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Cruising with preschoolers: Crazy or fun?

With four kids between ages 3 and 5, it’s not easy to travel together as a family. However, it’s not impossible. And my husband and I think it’s important for the kids to be exposed to different cultures, people and places, so we do it.

Carnival Conquest

Traveling together is a whole lot of fun, plus it’s a terrific bonding experience. We pack up the minivan, hit the road and head out together on adventures as a family. Sometimes our trips are short — just a couple hours away to the beach. But at the end of this summer, we decided to embark on a much longer one — a cruise to the Caribbean.

We’ve been on a cruise with our children before (last October we were fortunate enough to go on a Disney cruise out of Galveston). However, this time we’d be driving from San Antonio to New Orleans — a nearly 550-mile trek — before getting on board the Carnival Conquest.

While all of the content on reflects the honest opinions of our writers, Carnival Cruises did cover the cost of this cruise.

The drive

Alligator warning

Sure, if you are driving alone you can blow through 550 miles pretty quickly, right? But with young kids, not so much. For my 3-year-olds (I have two of them), I decided it would be a good idea to put them in overnight diapers and just tell them it was OK to pee if they really had to while we were driving. This was a mistake. They were constantly yelling from the backseat, “But you said no more pee pee in the diaper — only in the toilet. We want underwear!”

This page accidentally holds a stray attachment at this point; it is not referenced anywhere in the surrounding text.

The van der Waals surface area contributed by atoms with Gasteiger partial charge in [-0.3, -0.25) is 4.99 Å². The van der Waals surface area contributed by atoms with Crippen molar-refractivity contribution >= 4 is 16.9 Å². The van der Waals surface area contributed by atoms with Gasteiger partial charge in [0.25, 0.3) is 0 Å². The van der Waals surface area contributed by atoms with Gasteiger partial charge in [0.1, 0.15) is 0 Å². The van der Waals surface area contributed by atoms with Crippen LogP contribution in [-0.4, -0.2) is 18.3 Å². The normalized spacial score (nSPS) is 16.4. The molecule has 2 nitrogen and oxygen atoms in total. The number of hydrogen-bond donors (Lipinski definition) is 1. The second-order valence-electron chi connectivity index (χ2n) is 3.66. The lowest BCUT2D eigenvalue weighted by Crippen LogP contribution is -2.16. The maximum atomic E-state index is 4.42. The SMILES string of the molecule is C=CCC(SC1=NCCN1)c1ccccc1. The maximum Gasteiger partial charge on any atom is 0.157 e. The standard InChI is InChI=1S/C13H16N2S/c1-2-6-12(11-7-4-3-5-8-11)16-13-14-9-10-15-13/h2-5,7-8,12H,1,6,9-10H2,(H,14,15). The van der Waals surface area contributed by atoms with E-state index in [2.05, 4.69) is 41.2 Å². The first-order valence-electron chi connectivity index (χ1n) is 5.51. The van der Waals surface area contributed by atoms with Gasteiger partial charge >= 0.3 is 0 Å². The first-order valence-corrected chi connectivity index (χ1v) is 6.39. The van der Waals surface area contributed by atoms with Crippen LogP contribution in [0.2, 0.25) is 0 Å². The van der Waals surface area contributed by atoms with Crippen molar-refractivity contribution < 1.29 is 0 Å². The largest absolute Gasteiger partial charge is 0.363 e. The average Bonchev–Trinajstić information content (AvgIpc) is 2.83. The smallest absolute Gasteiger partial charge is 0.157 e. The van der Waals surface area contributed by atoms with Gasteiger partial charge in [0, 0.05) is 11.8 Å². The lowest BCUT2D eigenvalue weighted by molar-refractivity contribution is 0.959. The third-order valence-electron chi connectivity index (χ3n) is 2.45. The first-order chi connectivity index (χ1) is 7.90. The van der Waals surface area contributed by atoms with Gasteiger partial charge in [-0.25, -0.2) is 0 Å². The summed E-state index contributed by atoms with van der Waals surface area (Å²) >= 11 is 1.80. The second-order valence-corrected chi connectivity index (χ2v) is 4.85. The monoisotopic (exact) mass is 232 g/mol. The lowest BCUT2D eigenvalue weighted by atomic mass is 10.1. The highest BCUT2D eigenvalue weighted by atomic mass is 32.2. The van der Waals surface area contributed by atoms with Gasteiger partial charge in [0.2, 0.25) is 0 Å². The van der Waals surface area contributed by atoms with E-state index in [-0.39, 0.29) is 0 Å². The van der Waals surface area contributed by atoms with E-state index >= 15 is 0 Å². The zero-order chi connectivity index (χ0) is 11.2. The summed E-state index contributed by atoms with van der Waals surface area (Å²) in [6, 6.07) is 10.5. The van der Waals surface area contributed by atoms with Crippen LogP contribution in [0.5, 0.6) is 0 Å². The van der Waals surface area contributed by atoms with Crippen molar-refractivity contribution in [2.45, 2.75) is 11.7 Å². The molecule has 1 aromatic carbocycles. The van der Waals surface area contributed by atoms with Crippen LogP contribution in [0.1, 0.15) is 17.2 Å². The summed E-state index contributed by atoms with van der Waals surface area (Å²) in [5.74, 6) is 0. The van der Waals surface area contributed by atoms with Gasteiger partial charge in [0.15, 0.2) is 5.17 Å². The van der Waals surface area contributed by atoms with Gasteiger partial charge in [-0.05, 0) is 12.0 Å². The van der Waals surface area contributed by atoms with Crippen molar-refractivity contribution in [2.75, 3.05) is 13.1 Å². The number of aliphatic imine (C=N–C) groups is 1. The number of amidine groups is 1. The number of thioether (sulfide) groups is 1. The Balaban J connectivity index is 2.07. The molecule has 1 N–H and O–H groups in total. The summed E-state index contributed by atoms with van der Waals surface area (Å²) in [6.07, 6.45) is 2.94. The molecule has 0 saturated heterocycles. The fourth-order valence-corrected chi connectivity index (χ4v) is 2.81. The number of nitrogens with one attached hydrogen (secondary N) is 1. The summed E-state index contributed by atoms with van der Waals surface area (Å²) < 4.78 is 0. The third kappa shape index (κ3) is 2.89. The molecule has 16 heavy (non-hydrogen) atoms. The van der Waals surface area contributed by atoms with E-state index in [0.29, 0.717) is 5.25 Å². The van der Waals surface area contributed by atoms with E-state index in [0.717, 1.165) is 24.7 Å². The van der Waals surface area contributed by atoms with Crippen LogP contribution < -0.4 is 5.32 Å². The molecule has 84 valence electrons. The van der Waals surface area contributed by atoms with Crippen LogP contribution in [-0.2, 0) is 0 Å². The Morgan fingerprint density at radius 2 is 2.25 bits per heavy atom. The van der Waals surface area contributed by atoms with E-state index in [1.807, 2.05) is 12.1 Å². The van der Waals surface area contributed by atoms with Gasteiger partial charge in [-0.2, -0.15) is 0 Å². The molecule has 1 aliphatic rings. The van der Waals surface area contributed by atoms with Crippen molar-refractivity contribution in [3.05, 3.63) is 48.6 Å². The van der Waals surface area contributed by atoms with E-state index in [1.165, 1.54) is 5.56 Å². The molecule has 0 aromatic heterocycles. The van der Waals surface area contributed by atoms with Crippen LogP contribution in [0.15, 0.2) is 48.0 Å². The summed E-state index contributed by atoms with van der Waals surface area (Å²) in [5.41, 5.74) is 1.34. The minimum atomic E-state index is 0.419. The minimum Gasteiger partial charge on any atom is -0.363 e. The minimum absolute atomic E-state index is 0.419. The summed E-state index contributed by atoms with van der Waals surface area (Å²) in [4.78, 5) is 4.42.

So, we stopped and we stopped. But all in all, it wasn’t that bad. We even had a leisurely break at a very, very nice rest stop in Louisiana. Other than the alligator warning, it was really a beautiful place to get out and stretch our legs.

My biggest tip to parents who are taking a road trip with kids is to bring a lot of snacks. A video player is great too, but food is the key. Pick snacks and treats that you don’t give to them regularly, so they’ll think they are really special.

The ship

Carnival Conquest pool